There are times, however, when currency movements are mutually beneficial. Against the USD, Draghi is maximizing his efforts to weaken the Euro by trying to utilize ideal timing; expanding the ECB balance sheet at precisely the same time that the Fed’s is flat lining. The widening of interest rate differentials also helps. The FOMC likely welcomes today’s actions. Ideally, Draghi would have also wanted a Quid Quo Pro with Italy and France regarding economic reform; this sounds good in theory, but it is not how politics work.
Despite Draghi’s vacant pleas for fiscal ‘arrows’, he had to ‘do his part’, particularly after backing himself into a corner after his Jackson Hole speech. Nonetheless, ECB actions surpassed expectations today. However, this probably means that the bazooka of sovereign QE is off the table for a while.

This post was published at Zero Hedge on 09/04/2014.

Economist: ‘This is Far From Over… They Know There Is a Problem Coming’

Well known Shadow Stats economist John Williams has warned time and again that the narrative being crafted by government statisticians, elite bankers and politicians is nothing but smoke and mirrors. With an election coming up in just a couple months, it’s highly unlikely that they’ll come out and tell us right now how fundamentally troubled our financial, economic and monetary systems really are.
But that doesn’t change the facts. The reality, as Williams notes in a recent interview with Greg Hunter’s USA Watchdog, is that the U. S. economy is in severe trouble and we may be just months away from the beginning of the next leg down, especially for the U. S. Dollar.
If we were to go back to the levels before the recession, we would need at least 11 million new jobs. That’s 11 million more than we have now. . . . We are in serious trouble here.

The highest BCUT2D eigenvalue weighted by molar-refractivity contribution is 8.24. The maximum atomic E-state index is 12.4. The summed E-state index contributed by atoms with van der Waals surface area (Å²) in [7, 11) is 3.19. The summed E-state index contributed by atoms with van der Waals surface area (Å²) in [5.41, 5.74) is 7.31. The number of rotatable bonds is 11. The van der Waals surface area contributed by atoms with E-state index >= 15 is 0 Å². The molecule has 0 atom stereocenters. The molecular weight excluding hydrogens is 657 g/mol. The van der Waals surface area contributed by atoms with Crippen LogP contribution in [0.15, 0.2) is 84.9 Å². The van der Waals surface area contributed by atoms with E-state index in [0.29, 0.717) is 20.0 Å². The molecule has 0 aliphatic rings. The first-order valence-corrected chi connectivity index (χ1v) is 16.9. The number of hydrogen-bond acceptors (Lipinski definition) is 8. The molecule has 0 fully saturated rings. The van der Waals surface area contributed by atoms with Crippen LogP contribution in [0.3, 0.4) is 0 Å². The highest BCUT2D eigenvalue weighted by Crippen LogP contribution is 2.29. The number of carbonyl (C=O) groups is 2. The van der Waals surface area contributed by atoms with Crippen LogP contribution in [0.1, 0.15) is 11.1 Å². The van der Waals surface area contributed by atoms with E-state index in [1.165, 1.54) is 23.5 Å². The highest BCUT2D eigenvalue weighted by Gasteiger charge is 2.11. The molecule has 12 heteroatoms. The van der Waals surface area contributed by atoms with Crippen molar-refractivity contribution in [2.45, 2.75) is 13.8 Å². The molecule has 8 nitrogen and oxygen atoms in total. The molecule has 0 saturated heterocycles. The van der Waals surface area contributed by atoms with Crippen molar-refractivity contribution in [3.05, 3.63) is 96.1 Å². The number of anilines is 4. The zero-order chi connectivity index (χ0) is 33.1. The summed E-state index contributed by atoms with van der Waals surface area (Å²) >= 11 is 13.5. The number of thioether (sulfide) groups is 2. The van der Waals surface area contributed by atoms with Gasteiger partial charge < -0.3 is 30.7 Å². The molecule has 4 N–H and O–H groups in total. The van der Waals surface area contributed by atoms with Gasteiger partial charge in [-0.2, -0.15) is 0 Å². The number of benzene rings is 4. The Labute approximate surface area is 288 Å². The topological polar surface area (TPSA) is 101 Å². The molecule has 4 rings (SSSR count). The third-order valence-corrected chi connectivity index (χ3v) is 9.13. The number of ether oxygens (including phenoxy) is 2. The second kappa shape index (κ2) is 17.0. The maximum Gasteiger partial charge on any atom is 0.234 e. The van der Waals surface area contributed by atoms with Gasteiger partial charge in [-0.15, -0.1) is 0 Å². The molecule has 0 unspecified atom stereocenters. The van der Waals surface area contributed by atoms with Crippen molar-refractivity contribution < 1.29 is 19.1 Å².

One of the best indicators is how people on Main Street, USA feel.
I found that those who live in the real world have a pretty good sense of what’s really going on.
If you don’t believe in the numbers coming out of the government, you’re probably right.
Over time… actual experience that trumps the romanticized numbers they’ve put together and we’re not seeing a recovery here. [We] haven’t had a recovery… the economy plunged into 2009… we had a financial panic… none of the issues have been resolved.
The economy has bottomed out. The banks are still in trouble. This is far from over.

This post was published at shtfplan on September 3rd, 2014.

Jim Rickards: 2014 Expectations

In this audio clip from Physical Gold Fund, James Rickards of Tangent Capital talks about the Fed’s alternatives in 2014 and how they may carry out their tapering plans.  Rickards reviews the Fed’s actions, and how they’ve been unable to attain their specific goals, the forces of deflation versus inflation, as well as affects of nominal GDP growth in lieu of real GDP growth.  He also discusses gold and gives some interesting comments regarding why he holds it, how much of it should be a part of any investment portfolio, and its current trading environment  (specifically, that the current set-up could yield a major short-squeeze opportunity).  Listen to mp3 audio.

And in the following Bloomberg interview, Rickards talks more about gold and how even though 2013 has seen a bad year for the metal in paper terms, there is still major demand for obtaining gold in physical form.  Physical gold has been leaving the GLD ETF and going straight to China.  That the central banks have to drain the ETF in order to get the physical metal shows that there is very little of the stuff available elsewhere.  This is a must watch interview with James Rickards.